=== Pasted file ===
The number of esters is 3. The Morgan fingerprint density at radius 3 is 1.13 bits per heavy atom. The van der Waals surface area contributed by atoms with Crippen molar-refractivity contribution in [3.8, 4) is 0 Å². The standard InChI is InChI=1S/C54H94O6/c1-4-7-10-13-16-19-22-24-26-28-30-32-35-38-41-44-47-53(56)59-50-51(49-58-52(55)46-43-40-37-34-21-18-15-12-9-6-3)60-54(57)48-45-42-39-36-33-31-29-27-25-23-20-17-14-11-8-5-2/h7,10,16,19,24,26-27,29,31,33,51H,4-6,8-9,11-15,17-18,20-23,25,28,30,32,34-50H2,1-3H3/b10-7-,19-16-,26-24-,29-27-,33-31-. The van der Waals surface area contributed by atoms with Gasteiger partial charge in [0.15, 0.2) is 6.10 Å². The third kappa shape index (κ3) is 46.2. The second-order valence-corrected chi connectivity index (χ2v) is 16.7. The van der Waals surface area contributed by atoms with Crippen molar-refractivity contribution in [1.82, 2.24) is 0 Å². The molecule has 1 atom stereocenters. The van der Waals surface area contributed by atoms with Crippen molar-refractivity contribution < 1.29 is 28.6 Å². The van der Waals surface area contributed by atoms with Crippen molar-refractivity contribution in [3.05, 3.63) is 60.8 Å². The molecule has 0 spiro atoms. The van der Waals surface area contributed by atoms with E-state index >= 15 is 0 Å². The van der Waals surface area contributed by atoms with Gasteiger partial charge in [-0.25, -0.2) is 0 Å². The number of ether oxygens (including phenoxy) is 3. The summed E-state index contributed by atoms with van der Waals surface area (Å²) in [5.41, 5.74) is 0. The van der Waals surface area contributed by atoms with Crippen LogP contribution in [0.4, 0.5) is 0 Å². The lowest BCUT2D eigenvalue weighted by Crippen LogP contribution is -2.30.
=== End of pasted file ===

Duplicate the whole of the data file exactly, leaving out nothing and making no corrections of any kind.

The number of esters is 3. The Morgan fingerprint density at radius 3 is 1.13 bits per heavy atom. The van der Waals surface area contributed by atoms with Crippen molar-refractivity contribution in [3.8, 4) is 0 Å². The standard InChI is InChI=1S/C54H94O6/c1-4-7-10-13-16-19-22-24-26-28-30-32-35-38-41-44-47-53(56)59-50-51(49-58-52(55)46-43-40-37-34-21-18-15-12-9-6-3)60-54(57)48-45-42-39-36-33-31-29-27-25-23-20-17-14-11-8-5-2/h7,10,16,19,24,26-27,29,31,33,51H,4-6,8-9,11-15,17-18,20-23,25,28,30,32,34-50H2,1-3H3/b10-7-,19-16-,26-24-,29-27-,33-31-. The van der Waals surface area contributed by atoms with Gasteiger partial charge in [0.15, 0.2) is 6.10 Å². The third kappa shape index (κ3) is 46.2. The second-order valence-corrected chi connectivity index (χ2v) is 16.7. The van der Waals surface area contributed by atoms with Crippen molar-refractivity contribution in [1.82, 2.24) is 0 Å². The molecule has 1 atom stereocenters. The van der Waals surface area contributed by atoms with Crippen molar-refractivity contribution < 1.29 is 28.6 Å². The van der Waals surface area contributed by atoms with Crippen molar-refractivity contribution in [3.05, 3.63) is 60.8 Å². The molecule has 0 spiro atoms. The van der Waals surface area contributed by atoms with E-state index >= 15 is 0 Å². The van der Waals surface area contributed by atoms with Gasteiger partial charge in [-0.25, -0.2) is 0 Å². The number of ether oxygens (including phenoxy) is 3. The summed E-state index contributed by atoms with van der Waals surface area (Å²) in [5.41, 5.74) is 0. The van der Waals surface area contributed by atoms with Crippen LogP contribution in [0.4, 0.5) is 0 Å². The lowest BCUT2D eigenvalue weighted by Crippen LogP contribution is -2.30.